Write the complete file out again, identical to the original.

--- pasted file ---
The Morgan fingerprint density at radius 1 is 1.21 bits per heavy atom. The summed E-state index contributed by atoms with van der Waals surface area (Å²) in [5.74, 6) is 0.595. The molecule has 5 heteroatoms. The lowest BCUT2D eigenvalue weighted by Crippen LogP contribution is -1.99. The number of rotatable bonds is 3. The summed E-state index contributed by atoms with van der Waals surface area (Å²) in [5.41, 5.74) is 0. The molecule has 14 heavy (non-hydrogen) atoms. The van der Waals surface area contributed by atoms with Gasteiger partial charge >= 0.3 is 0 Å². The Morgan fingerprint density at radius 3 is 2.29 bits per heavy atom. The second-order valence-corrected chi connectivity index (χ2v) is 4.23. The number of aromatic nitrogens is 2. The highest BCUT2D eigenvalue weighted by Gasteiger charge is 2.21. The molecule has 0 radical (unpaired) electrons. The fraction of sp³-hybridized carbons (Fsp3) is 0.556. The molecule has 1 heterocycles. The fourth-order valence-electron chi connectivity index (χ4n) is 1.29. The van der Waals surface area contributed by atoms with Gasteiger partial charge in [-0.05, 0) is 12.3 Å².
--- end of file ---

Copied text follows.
The Morgan fingerprint density at radius 1 is 1.21 bits per heavy atom. The summed E-state index contributed by atoms with van der Waals surface area (Å²) in [5.74, 6) is 0.595. The molecule has 5 heteroatoms. The lowest BCUT2D eigenvalue weighted by Crippen LogP contribution is -1.99. The number of rotatable bonds is 3. The summed E-state index contributed by atoms with van der Waals surface area (Å²) in [5.41, 5.74) is 0. The molecule has 14 heavy (non-hydrogen) atoms. The van der Waals surface area contributed by atoms with Gasteiger partial charge >= 0.3 is 0 Å². The Morgan fingerprint density at radius 3 is 2.29 bits per heavy atom. The second-order valence-corrected chi connectivity index (χ2v) is 4.23. The number of aromatic nitrogens is 2. The highest BCUT2D eigenvalue weighted by Gasteiger charge is 2.21. The molecule has 0 radical (unpaired) electrons. The fraction of sp³-hybridized carbons (Fsp3) is 0.556. The molecule has 1 heterocycles. The fourth-order valence-electron chi connectivity index (χ4n) is 1.29. The van der Waals surface area contributed by atoms with Gasteiger partial charge in [-0.05, 0) is 12.3 Å².